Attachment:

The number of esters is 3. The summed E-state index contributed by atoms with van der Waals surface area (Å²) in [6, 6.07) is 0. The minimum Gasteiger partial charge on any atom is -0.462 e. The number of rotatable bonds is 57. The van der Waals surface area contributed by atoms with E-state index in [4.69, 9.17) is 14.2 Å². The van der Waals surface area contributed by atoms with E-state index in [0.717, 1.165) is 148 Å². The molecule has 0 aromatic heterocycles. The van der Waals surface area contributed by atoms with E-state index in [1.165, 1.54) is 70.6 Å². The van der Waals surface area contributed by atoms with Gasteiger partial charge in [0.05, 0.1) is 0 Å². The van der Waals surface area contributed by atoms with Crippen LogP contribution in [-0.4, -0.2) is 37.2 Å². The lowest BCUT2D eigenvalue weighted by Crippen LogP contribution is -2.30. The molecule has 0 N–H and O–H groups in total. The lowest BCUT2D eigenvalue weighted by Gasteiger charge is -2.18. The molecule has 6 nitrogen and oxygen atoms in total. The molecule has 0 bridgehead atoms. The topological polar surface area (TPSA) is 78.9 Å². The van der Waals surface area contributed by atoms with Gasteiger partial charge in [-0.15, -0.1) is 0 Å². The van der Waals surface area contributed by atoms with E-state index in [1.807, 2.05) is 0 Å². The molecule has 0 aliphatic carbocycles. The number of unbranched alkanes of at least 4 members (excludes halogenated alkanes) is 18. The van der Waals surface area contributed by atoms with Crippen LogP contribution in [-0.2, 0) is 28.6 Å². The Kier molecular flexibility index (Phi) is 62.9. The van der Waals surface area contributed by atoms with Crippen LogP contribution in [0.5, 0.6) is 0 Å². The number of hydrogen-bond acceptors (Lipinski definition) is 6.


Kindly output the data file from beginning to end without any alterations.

The number of esters is 3. The summed E-state index contributed by atoms with van der Waals surface area (Å²) in [6, 6.07) is 0. The minimum Gasteiger partial charge on any atom is -0.462 e. The number of rotatable bonds is 57. The van der Waals surface area contributed by atoms with E-state index in [4.69, 9.17) is 14.2 Å². The van der Waals surface area contributed by atoms with E-state index in [0.717, 1.165) is 148 Å². The molecule has 0 aromatic heterocycles. The van der Waals surface area contributed by atoms with E-state index in [1.165, 1.54) is 70.6 Å². The van der Waals surface area contributed by atoms with Gasteiger partial charge in [0.05, 0.1) is 0 Å². The van der Waals surface area contributed by atoms with Crippen LogP contribution in [-0.4, -0.2) is 37.2 Å². The lowest BCUT2D eigenvalue weighted by Crippen LogP contribution is -2.30. The molecule has 0 N–H and O–H groups in total. The lowest BCUT2D eigenvalue weighted by Gasteiger charge is -2.18. The molecule has 6 nitrogen and oxygen atoms in total. The molecule has 0 bridgehead atoms. The topological polar surface area (TPSA) is 78.9 Å². The van der Waals surface area contributed by atoms with Gasteiger partial charge in [-0.15, -0.1) is 0 Å². The van der Waals surface area contributed by atoms with E-state index in [1.807, 2.05) is 0 Å². The molecule has 0 aliphatic carbocycles. The number of unbranched alkanes of at least 4 members (excludes halogenated alkanes) is 18. The van der Waals surface area contributed by atoms with Crippen LogP contribution in [-0.2, 0) is 28.6 Å². The Kier molecular flexibility index (Phi) is 62.9. The van der Waals surface area contributed by atoms with Crippen LogP contribution in [0.5, 0.6) is 0 Å². The number of hydrogen-bond acceptors (Lipinski definition) is 6.